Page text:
Tagged: applied

Gym Experiments: CartPole with DQN

To introduce ourselves to reinforcement learning with Deep-Q Networks (DQN), we’ll visit a standard OpenAI Gym problem, CartPole. We’ll cover deeper RL theory in a later post, but let’s get our hands dirty first, to build some intuition!

The complete series can be found on the bottom of this post and the latest version of the GitHub repo can be found here. Be sure to get set up before you begin.

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Gym Experiments: Setting Up

Kicking off a series of posts on OpenAI’s gym environment, I’ll cover some light bootstrapping to get us up and running more quickly. I promise, it will be short and sweet! I’ll be referring back to this from later posts in the series.

The complete series can be found on the bottom of this post and the latest version of the GitHub repo can be found here.

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Elm Animation Showcase

Here’s a quick demo of a showcase set of Elm animations. Check out the GitHub repo under the Showcase directory; run the app from the top-level Showcase.elm module.

I’ve been meaning to publish a full-featured post for a while, but I’ve gotten bogged down in my studies once again. In the interest of not letting this content get too stale, I’m simply publishing what I have.

This expands upon the prior work I’ve blogged about, with some modifications. At the time of this writing, it demonstrates how to wire up two separate components, each with a collection of different animations (some of which are keyed off of one another, or off of other actions). The two components transition back and forth, too.

  • The first component is an animated username/password form.
  • The second component is an animated list of items.

At this point, pretty much all work starts from the MinimalModules.elm file included in the repo and builds up from there. Just follow the comments and you should be able to hit the ground running, without worrying about the underlying piping.

I’ll likely expand this showcase set as I find time, but I won’t be updating this post.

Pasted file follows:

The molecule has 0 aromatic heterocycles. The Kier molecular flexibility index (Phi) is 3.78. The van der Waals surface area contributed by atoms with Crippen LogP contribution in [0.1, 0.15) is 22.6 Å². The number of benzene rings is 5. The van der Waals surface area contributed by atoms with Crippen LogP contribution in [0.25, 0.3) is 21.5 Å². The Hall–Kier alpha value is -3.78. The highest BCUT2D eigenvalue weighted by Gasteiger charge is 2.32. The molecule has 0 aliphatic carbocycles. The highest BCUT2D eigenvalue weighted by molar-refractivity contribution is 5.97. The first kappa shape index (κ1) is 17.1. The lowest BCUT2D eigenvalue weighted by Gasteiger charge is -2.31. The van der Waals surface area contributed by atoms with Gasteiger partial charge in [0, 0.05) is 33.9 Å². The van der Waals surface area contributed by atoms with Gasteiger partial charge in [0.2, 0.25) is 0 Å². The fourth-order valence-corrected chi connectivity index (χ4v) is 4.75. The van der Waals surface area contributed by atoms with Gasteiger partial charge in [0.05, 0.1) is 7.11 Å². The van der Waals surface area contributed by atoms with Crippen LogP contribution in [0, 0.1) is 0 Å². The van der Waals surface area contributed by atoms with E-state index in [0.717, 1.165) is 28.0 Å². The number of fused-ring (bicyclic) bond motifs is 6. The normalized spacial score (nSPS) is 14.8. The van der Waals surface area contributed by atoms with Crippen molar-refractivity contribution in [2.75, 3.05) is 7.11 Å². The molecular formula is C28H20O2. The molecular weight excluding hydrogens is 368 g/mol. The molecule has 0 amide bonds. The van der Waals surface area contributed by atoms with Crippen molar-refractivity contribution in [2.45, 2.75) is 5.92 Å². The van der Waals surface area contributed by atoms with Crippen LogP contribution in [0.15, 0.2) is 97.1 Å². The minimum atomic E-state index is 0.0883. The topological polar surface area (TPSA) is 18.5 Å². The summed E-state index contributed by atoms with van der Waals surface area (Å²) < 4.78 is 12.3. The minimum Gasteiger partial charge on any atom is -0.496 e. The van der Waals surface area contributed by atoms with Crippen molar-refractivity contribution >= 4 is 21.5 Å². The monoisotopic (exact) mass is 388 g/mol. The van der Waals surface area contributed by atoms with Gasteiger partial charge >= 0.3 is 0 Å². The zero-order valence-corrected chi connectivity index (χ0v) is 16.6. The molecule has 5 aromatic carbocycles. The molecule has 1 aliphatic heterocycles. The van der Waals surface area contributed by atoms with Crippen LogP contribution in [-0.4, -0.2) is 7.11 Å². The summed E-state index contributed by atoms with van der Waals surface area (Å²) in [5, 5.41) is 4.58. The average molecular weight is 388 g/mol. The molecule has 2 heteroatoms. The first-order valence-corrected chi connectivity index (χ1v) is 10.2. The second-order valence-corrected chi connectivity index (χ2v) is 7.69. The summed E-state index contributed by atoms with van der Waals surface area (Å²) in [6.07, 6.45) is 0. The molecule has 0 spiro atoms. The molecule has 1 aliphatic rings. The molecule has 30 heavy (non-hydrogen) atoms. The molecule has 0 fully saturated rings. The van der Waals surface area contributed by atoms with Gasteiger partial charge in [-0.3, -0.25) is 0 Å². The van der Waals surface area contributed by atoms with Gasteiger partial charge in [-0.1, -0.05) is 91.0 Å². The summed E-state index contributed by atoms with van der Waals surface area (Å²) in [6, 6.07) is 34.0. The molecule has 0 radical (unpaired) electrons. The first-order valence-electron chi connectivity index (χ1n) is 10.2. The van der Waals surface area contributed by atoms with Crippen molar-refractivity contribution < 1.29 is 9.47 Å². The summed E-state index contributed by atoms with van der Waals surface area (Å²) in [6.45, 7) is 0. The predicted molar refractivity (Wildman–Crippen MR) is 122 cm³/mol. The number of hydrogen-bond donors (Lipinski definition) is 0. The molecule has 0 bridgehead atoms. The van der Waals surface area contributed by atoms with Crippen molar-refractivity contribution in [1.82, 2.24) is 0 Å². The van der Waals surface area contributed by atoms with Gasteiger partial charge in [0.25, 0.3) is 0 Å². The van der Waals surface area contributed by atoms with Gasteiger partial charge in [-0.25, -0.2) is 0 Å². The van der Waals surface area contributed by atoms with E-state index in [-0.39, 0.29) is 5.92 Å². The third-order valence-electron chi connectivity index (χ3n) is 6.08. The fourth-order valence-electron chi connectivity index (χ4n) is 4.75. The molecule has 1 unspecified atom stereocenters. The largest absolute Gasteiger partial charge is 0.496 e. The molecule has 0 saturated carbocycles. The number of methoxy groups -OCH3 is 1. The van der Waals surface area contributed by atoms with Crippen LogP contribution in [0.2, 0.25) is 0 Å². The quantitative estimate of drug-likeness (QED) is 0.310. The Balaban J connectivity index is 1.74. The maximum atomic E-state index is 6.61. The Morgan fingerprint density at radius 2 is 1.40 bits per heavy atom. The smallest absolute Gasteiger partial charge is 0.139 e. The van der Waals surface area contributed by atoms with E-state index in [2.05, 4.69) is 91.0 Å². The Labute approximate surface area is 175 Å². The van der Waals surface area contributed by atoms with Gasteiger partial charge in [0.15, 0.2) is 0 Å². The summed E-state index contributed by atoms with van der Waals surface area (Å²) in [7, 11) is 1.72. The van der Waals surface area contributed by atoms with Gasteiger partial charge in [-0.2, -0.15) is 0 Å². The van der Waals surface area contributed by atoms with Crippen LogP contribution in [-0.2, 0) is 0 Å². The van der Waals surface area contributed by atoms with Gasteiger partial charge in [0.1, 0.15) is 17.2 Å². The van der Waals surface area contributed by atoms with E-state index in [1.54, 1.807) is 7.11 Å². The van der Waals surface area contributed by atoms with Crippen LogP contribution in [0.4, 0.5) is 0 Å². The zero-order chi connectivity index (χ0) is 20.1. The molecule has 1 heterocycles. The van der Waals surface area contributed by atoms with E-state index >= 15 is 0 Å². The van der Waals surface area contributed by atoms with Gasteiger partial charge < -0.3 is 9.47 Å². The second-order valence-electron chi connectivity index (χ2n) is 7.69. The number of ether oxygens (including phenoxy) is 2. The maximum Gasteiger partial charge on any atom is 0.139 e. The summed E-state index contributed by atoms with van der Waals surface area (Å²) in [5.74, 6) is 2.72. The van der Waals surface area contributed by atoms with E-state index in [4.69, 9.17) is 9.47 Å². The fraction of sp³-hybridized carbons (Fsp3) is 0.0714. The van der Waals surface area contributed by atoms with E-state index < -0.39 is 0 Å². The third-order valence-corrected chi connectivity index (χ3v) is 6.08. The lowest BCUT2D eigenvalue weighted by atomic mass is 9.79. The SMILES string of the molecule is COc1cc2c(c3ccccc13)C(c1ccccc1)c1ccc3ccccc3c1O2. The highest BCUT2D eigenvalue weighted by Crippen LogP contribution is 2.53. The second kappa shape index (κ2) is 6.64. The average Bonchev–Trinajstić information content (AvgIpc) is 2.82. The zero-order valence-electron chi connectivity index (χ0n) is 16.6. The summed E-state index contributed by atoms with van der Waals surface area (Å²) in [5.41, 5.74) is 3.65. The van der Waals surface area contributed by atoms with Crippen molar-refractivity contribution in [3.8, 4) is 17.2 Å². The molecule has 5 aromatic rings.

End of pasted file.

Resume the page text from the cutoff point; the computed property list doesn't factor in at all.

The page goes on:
Catching Completed Elm Animations

This post continues a series I’ve been writing as I toy with the mdgriffith/elm-style-animation Elm package. I’ve primarily been focused on both learning how to use the animation package, but as I’ve explored, there seems to be room for leveraging a higher layer of abstraction to more rapidly compose and deploy animations. Maybe things will work out, or maybe I’ll crash and burn. Either way, it has been a fun journey so far and I’ve enjoyed talking with the Elm community and the animation package’s author, Michael!

Let’s recap what we’ve covered so far. I’ll be mainly discussing changes that I’ve made to the previous code, so you’ll want to take a look at these posts (especially the first post) before we begin.

  • In the first post, I discussed a basic framework for Elm animations that seemed to have fallen out naturally as I was manipulating data types for composing animations.
  • In the second post, I extended this framework to perform more complex behavior like swapping view elements for controlling transitions in flow control.

In this post, I’m going to explore detecting the lifecycle of animations and triggering commands based on that lifecycle.

Read on for details, or just grab the code from this Github repo and run with it. You’ll want to look for the FinishAnimation.elm module.

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Swapping Elm Animations

I recently wrote about a handy extension to layer animations on top of the standard Elm Architecture.

This post explores taking the basic animation framework and building more complex animations upon it.

Read on for details, or just grab the code from this Github repo and run with it. You’ll want to look for the SwapView.elm module.

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